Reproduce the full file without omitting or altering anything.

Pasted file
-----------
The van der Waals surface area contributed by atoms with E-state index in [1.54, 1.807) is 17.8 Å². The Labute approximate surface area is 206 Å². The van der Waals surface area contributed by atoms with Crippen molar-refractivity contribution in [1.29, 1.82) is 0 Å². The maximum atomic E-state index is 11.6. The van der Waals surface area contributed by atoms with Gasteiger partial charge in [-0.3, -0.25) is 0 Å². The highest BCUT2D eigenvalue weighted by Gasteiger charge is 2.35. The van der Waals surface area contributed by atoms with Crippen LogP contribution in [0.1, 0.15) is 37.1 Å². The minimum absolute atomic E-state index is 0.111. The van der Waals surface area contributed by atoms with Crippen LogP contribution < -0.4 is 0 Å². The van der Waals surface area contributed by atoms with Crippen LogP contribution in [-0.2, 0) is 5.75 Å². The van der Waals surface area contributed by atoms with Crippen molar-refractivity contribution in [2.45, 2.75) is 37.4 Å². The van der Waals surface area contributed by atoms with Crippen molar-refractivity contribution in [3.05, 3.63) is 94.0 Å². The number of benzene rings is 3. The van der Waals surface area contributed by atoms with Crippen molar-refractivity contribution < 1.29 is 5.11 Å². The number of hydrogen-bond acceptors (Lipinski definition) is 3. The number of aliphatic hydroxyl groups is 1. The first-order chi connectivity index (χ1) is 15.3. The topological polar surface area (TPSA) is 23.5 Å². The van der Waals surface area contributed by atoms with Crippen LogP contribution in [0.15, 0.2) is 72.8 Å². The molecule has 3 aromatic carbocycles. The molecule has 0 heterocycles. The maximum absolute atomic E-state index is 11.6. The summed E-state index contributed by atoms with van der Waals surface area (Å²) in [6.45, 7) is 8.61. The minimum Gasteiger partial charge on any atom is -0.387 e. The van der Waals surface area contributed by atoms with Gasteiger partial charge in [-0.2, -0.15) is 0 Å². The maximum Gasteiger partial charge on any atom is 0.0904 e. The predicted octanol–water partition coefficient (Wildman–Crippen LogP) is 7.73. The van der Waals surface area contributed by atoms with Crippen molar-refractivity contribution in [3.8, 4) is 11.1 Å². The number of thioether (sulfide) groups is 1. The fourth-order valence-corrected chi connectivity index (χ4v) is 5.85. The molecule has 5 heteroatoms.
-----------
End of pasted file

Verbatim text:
The van der Waals surface area contributed by atoms with E-state index in [1.54, 1.807) is 17.8 Å². The Labute approximate surface area is 206 Å². The van der Waals surface area contributed by atoms with Crippen molar-refractivity contribution in [1.29, 1.82) is 0 Å². The maximum atomic E-state index is 11.6. The van der Waals surface area contributed by atoms with Gasteiger partial charge in [-0.3, -0.25) is 0 Å². The highest BCUT2D eigenvalue weighted by Gasteiger charge is 2.35. The van der Waals surface area contributed by atoms with Crippen LogP contribution in [0.1, 0.15) is 37.1 Å². The minimum absolute atomic E-state index is 0.111. The van der Waals surface area contributed by atoms with Crippen LogP contribution < -0.4 is 0 Å². The van der Waals surface area contributed by atoms with Crippen LogP contribution in [-0.2, 0) is 5.75 Å². The van der Waals surface area contributed by atoms with Crippen molar-refractivity contribution in [2.45, 2.75) is 37.4 Å². The van der Waals surface area contributed by atoms with Crippen molar-refractivity contribution in [3.05, 3.63) is 94.0 Å². The number of benzene rings is 3. The van der Waals surface area contributed by atoms with Crippen molar-refractivity contribution < 1.29 is 5.11 Å². The number of hydrogen-bond acceptors (Lipinski definition) is 3. The number of aliphatic hydroxyl groups is 1. The first-order chi connectivity index (χ1) is 15.3. The topological polar surface area (TPSA) is 23.5 Å². The van der Waals surface area contributed by atoms with Crippen LogP contribution in [0.15, 0.2) is 72.8 Å². The molecule has 3 aromatic carbocycles. The molecule has 0 heterocycles. The maximum absolute atomic E-state index is 11.6. The summed E-state index contributed by atoms with van der Waals surface area (Å²) in [6.45, 7) is 8.61. The minimum Gasteiger partial charge on any atom is -0.387 e. The van der Waals surface area contributed by atoms with Gasteiger partial charge in [-0.2, -0.15) is 0 Å². The maximum Gasteiger partial charge on any atom is 0.0904 e. The predicted octanol–water partition coefficient (Wildman–Crippen LogP) is 7.73. The van der Waals surface area contributed by atoms with Crippen molar-refractivity contribution in [3.8, 4) is 11.1 Å². The number of thioether (sulfide) groups is 1. The fourth-order valence-corrected chi connectivity index (χ4v) is 5.85. The molecule has 5 heteroatoms.